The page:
Main Menu (Mobile)- Block

Main Menu - Block

custom | custom

Search Results

filters_region_cap | custom


facetapi-Q2b17qCsTdECvJIqZJgYMaGsr8vANl1n | block

Associated Lab

facetapi-W9JlIB1X0bjs93n1Alu3wHJQTTgDCBGe | block
facetapi-61yz1V0li8B1bixrCWxdAe2aYiEXdhd0 | block
facetapi-PV5lg7xuz68EAY8eakJzrcmwtdGEnxR0 | block
general_search_page-panel_pane_1 | views_panes

2363 Janelia Publications

Showing 101-110 of 2363 results
05/29/23 | Mapping memories: pulse-chase labeling reveals AMPA receptor dynamics during memory formation.
Doyeon Kim , Pojeong Park , Xiuyuan Li , J. David Wong Campos , He Tian , Eric M. Moult , Jonathan B. Grimm , Luke Lavis , Adam E. Cohen
bioRxiv. 2023 May 29:. doi: 10.1101/2023.05.26.541296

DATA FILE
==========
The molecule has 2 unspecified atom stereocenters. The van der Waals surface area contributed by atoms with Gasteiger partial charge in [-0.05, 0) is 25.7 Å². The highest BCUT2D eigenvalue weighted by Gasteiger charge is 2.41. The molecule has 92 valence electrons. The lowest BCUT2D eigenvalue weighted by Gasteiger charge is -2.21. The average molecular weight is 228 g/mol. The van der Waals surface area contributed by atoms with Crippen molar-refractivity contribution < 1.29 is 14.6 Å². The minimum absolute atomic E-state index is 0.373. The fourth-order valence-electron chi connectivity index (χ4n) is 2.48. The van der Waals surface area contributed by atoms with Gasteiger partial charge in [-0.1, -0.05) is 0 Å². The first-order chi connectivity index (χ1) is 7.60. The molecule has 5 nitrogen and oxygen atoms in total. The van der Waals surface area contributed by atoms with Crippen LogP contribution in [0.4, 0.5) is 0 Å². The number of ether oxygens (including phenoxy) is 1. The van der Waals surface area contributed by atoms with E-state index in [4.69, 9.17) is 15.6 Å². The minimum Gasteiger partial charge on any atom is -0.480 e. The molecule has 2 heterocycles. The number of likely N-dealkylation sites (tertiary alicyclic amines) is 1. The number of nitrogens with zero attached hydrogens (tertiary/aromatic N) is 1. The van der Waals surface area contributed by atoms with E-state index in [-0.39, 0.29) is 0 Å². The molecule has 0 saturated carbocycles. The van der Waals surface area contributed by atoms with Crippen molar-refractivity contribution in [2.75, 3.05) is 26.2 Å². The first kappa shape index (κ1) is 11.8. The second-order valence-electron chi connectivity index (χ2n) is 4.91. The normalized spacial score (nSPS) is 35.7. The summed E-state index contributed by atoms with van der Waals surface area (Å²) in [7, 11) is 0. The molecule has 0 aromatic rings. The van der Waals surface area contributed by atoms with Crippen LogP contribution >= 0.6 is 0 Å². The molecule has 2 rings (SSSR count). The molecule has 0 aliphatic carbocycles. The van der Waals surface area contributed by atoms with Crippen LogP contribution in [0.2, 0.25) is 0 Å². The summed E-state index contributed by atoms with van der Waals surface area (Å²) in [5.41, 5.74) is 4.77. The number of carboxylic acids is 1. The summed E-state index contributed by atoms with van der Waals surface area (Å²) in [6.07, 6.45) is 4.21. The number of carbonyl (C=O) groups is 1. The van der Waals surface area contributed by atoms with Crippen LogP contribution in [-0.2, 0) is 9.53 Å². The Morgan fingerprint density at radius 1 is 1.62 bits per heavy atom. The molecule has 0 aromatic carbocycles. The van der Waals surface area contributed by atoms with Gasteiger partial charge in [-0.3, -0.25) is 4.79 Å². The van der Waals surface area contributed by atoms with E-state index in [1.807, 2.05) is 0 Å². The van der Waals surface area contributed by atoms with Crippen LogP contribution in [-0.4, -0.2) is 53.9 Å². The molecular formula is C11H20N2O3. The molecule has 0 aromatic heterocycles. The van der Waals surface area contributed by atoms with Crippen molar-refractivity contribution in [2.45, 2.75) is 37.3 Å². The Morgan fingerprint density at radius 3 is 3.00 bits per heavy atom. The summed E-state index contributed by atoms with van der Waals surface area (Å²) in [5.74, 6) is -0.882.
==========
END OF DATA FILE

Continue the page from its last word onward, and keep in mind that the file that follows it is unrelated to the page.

A tool to map changes in synaptic strength during a defined time window could provide powerful insights into the mechanisms governing learning and memory. We developed a technique, Extracellular Protein Surface Labeling in Neurons (EPSILON), to map α-amino-3-hydroxy-5-methyl-4-isoxazolepropionic acid receptor (AMPAR) insertion in vivo by pulse-chase labeling of surface AMPARs with membrane-impermeable dyes. This approach allows for single-synapse resolution maps of plasticity in genetically targeted neurons during memory formation. We investigated the relationship between synapse-level and cell-level memory encodings by mapping synaptic plasticity and cFos expression in hippocampal CA1 pyramidal cells upon contextual fear conditioning (CFC). We observed a strong correlation between synaptic plasticity and cFos expression, suggesting a synaptic mechanism for the association of cFos expression with memory engrams. The EPSILON technique is a useful tool for mapping synaptic plasticity and may be extended to investigate trafficking of other transmembrane proteins.